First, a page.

A strong bound on the dark matter fraction in primordial black holes from astronomical data.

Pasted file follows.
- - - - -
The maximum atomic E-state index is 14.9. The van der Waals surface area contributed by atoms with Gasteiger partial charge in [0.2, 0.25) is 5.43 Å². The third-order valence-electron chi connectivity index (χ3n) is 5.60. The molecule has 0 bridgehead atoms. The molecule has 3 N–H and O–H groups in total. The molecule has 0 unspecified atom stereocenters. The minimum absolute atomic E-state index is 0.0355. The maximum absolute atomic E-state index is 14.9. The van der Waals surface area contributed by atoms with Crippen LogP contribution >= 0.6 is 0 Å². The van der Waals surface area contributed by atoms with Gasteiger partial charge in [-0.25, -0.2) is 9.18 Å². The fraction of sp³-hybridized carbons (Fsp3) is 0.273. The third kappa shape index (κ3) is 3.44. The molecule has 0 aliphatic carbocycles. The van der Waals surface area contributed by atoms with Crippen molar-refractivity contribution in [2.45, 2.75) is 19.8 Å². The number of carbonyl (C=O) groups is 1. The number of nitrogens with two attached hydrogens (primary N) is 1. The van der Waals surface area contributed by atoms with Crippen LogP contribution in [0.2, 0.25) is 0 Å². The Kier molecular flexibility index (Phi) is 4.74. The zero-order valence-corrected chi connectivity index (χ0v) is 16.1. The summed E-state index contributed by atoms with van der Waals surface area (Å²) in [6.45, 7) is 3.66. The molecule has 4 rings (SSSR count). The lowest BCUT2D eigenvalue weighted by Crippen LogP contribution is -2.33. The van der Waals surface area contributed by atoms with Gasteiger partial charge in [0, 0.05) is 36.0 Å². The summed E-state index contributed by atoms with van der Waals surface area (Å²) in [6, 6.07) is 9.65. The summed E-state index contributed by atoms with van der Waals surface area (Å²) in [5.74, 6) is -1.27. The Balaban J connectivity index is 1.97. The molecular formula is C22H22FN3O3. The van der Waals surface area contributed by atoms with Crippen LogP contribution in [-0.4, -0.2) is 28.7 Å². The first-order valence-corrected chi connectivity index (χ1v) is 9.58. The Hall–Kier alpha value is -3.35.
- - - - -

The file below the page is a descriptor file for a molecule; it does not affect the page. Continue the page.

The idea that primordial black holes (PBHs) of O(10) solar mass can account for most of the dark matter has been recently reconsidered after the discovery of gravitational waves from binary-black hole merger events. I present a significant update of a robust bound on this scenario based on a conservative modeling of the gas accretion and the subsequent radio and X-ray emission originating by a population of PBHs in our Galaxy. I will address in particular the impact of several key aspects: 1) The dark matter phase-space distribution 2) The accretion physics, by considering realistic numerical simulations that properly capture the radiative feedback mechanism, and model the accretion efficiency as a function of the BH speed. 3) The BH mass distribution, with specific examples (log-normal, power-law distribution) I show that the upper limit on the DM fraction in PBHs is significantly stronger if all these effects are taken into account and a broad mass function is considered. In the last part, I show that our method and formalism can be turned into a window of future detection of a subdominant population of PBHs that amounts to a small fraction of the DM, and present several forecasts focused on forthcoming radio experiments.